The House Republican Conference is scheduled to select its candidate for speaker Thursday to replace John Boehner, who’s leaving Congress at the end of the month. The rifts in the Republican Party that led to Boehner's departure are reflected in the thinking of House Republicans from Missouri and Illinois.
Boehner announced his intention to step down, in part, after being unable to persuade members of the far-right House Freedom Caucus to back a stop-gap spending bill that also contained an extension of funding for Planned Parenthood. Boehner then passed the bill with support from a majority of House Democrats.
Last week, House Republicans held a closed-door meeting to air their differences and begin the process of considering their agenda and the makeup of their new leadership team.
St. Louis Public Radio spoke with several House Republicans from Missouri and Illinois about the divide that prompted Boehner’s decision to step down and what they are looking for in a new leader.
Congresswoman Ann Wagner of Ballwin says she’s looking for a leader who will unify the conference and advance “strong, conservative legislation.'
"We're also going to want the leadership that is going to speak on our behalf, to go out there and get much more aggressive when it comes to the media and talk about what it is that we’re doing,” Wagner said.
She points to the 346 bills the House has passed to show that Republicans are making progress on a wide variety of issues, but she’s critical of the Senate where most of those bills have languished.
Unlike the House, where the rules favor the majority party, in the Senate the rules protect the minority party and encourage compromise. Senate Republicans have 54 members, short of the 60 votes needed to overcome the Senate Democrats' ability to block bills they oppose. Wagner sys it’s time Senate leadership stop worrying about “history and the institution” and find a way to move bills.
Even the newest member of the House, Illinois’ Darin LaHood of Peoria, says House Republicans have not “led enough” with their majority and have at times been more “reactive than proactive.” He says Republicans need to be “proud of their conservative principles,” and lay out a “clear vision and road map for how we can change things in this country, how we convince people that we have the right ideas. I don’t think we’ve done enough of that.”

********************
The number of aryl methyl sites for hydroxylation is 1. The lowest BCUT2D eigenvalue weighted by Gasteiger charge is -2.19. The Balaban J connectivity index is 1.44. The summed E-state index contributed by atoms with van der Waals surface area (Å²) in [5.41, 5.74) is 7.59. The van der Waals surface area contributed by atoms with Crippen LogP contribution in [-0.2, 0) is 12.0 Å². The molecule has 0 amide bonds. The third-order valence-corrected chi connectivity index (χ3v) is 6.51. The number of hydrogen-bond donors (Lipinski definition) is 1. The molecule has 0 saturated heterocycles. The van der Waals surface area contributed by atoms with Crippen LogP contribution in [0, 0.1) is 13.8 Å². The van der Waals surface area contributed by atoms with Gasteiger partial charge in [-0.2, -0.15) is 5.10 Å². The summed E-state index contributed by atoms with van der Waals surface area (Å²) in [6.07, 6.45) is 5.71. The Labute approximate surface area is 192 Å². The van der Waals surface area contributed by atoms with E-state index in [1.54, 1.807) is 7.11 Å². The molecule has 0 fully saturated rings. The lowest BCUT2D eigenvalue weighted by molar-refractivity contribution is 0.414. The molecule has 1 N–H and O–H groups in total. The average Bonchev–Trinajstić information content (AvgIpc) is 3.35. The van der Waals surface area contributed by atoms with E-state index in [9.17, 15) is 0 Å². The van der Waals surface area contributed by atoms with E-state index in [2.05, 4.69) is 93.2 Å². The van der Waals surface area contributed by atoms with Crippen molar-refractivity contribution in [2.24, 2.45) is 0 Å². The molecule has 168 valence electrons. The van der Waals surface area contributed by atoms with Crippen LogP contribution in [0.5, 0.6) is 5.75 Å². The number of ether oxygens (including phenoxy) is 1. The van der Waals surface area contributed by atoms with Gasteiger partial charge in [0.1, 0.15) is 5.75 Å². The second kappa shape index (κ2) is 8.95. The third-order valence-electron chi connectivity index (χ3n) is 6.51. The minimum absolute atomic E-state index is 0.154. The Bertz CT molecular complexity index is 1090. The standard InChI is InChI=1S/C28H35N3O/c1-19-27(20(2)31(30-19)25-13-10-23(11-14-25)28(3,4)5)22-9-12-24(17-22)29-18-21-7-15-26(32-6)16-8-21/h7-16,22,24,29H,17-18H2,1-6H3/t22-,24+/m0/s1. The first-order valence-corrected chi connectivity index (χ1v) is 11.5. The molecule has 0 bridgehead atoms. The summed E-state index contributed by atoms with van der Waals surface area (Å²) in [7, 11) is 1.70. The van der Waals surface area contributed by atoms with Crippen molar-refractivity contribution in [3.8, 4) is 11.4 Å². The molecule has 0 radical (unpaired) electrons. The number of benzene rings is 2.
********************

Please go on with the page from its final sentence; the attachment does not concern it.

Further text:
Missouri Representative Blaine Luetkemeyer, R-St. Elizabeth, says the new leadership team will have to work to “heal some of the wounds” in the Republican Conference.
“I think everybody needs to have their voice heard from the standpoint that it’s not one person or one group that should drive our majority. I think we need to all work together for a common goal of figuring out how we can move the country forward and solve the issues that are in front of us as a group,” Luetkemeyer said.
Congressman Mike Bost of Murphysboro, Illinois, says Republicans must find a way to work together.
“We can be divided and the next time we can be in the minority, now that’s a reality,” Bost said.
Bost believes Republicans need to find “common ground” on such issues as “less government, better government” and their belief in government spending less. He says once they do that, then they can work on finding common ground on “hot-button issues” that are dividing the conference.
Congressman Peter Roskam, R-Hinsdale, is from the western suburbs of Chicago and organized last week's meeting of House Republicans. He says conservative constituents he hears from want Congressional leaders to fight for their issues rather than “presume we’re going to lose something and reverse engineer from the presumption of a loss, that’s not good enough.”
“There’s an inability… for many people across the country to hear an incremental win as a victory, when they feel as if you didn’t try for everything.” Roskam says members of the Freedom Caucus are looking for a “shared definition of success and we don’t have that right now.”
Representative John Shimkus, R-Collinsville, hopes Republicans remember that “compromise is not a dirty word.”
Shimkus keeps a photo of Ronald Reagan on the shelf behind his desk, and is quick to appeal to Republicans with Reagan’s adage that "80 percent of a deal, is a pretty good deal.” He says members of the Freedom Caucus only want 100 percent and have not been willing to compromise on their issues.
Shimkus said he’d like to see the Republican Conference adopt Reagan’s approach to finding compromise to advance its agenda. “If we’re on the same sheet of music then we can get anything done, for the most part, but if we can’t be united, we’re lucky if we get fifty percent.”
It will take 124 votes in the Republican Conference to select a candidate for speaker, but it will take 218 votes in a vote by the full House at the end of the month to elect him or her. If the Freedom Caucus opposes the choice of a majority of the Republican Conference and votes as a block at the end of the month, it could disrupt that election.